Additionally, Bam Adebayo, Kendrick Nunn, Tyler Herro, and Duncan Robinson are just a few of the several players who have flourished in Miami this year. Mainly, Adebayo is a huge reason why Miami is in a prime position to make their first deep playoff run since the Big-3 era.
He’s averaging 16.2/10.5/5.1 at the pivot spot and complements it with elite & versatile defense. This defense has been extremely effective versus the Bucks and Giannis Antetokounmpo, whom Miami is 2-0 against this year. A 1-4 matchup between the Bucks and Heat looks very likely to happen and figures to be a competitive series. The Heat deserve to be taken seriously as a legitimate upset threat.
7. Houston Rockets
The Rockets turned heads at the trade deadline by sending center Clint Capela to Atlanta in return for stretch-four Robert Covington in a four-team deal. The trade meant that no player would top 6’7” in Houston’s small-ball starting lineup.
Offensively, the trade was a step in the right direction. Covington spreads the floor much better than Capela and fits right in with the Rockets’ offense. James Harden and Russell Westbrook will have even more room to operate.
Defense is where the problems lie. PJ Tucker has played surprisingly solid defense for a 6’5” center, but it’s somewhat unrealistic to expect much out of him against elite interior bigs in a prolonged playoff series. Houston’s defensive communication has mitigated the problems posed by their lack of height, but some disadvantages are too big to overcome. That simply means offense is all the more critical.
8. Philadelphia 76ers
2019-20 has been a season of under-achievement for Philly, who owns the East’s 6-seed. Ben Simmons still can’t shoot, Joel Embiid continues to struggle with injuries, and newly-acquired Al Horford has disappointed. But perhaps that can still change.
On the bright side, there could be some hope in an unexpected place. Second-year guard Shake Milton came on near the season’s suspension, including a 39-point outburst that proved he deserved permanent extra minutes. Coach Brett Brown took notice and recently named him the starting point guard, moving Simmons to power forward. Milton adds instant offense to the rotation, specifically in the form of ball-handling and outside shooting, two skills that have held Philly’s starting lineup back.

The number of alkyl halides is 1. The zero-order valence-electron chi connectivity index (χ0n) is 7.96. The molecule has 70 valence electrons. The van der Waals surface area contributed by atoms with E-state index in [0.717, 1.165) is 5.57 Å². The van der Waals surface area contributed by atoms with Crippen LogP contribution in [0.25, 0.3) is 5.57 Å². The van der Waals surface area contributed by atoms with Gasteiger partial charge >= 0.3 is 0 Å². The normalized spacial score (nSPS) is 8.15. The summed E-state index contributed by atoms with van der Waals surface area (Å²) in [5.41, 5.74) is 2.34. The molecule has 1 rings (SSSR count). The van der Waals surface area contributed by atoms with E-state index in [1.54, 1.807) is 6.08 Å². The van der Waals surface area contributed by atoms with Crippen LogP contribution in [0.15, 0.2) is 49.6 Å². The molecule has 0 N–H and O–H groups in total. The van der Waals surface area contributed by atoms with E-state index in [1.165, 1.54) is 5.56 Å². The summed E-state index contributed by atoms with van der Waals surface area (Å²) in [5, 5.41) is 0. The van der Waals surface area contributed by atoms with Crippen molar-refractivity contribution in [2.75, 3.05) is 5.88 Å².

The 76ers’ talent is undoubtedly there. It’s just a matter of whether or not their stars can complement each other in the playoffs. Adding Milton to the starting five has the makings of a winning formula.
9. Denver Nuggets
The Nuggets began scrimmage play with an unconventional starting lineup that featured three 7-footers. It’s unlikely the lineup will be utilized again now that guards Jamal Murray, Will Barton, and Torrey Craig are back in the rotation, but it was a fun experiment nonetheless.
Much of the fun came from 7’2” rookie Bol Bol. He put together a legitimate highlight reel in just three games of action. Bol ran the floor, pulled up from deep, and swatted shots with ease. With limited film to be used against him, he’ll pose a tough matchup problem for opponents down the stretch.
Running the point in that starting five was Nuggets star, and usual center, Nikola Jokic. The Joker was great in last year’s playoffs, posting a stat line of 25.1/13.0/8.4 while nearly leading Denver to the Western Conference Finals. Yet again, the offense will heavily run through, and depend on him as the primary orchestrator.
All in all, the Nuggets are a well-rounded team with little weaknesses. They’ll contend for a high seed in the West and compete in the playoffs, but their ceiling doesn’t stack up against the likes of the Lakers, Clippers, or Rockets.
10. Oklahoma City Thunder
The three-headed monster at guard (Chris Paul, Shai Gilgeous-Alexander, and Dennis Schroder) has the Thunder amid the most surprising season of 2020. All three guards are averaging over 17 points per game, with none falling below 51% effective field goal shooting.
Also contributing to the success is center Steven Adams. Adams doesn’t jump out on the stat sheet, but has had another promising year doing the dirty work for Oklahoma City. His importance will only be magnified once postseason basketball comes around.
But for the Thunder, the good comes with some bad. There’s a huge hole at the wing position that doesn’t look solvable anytime soon. Danilo Gallinari has been lights out at the four this year, but Oklahoma City isn’t getting any sustainable offense from a second wing player in their starting lineup.
Luguentz Dort, Terrance Ferguson, and Darius Bazley have garnered some minutes at the position, with none of them averaging over 6 points per game. The newly-returned Andre Roberson could also be in the mix and provide solid defense, but his offensive limitations only add to the problem.
This team will go as far as their guards can take them.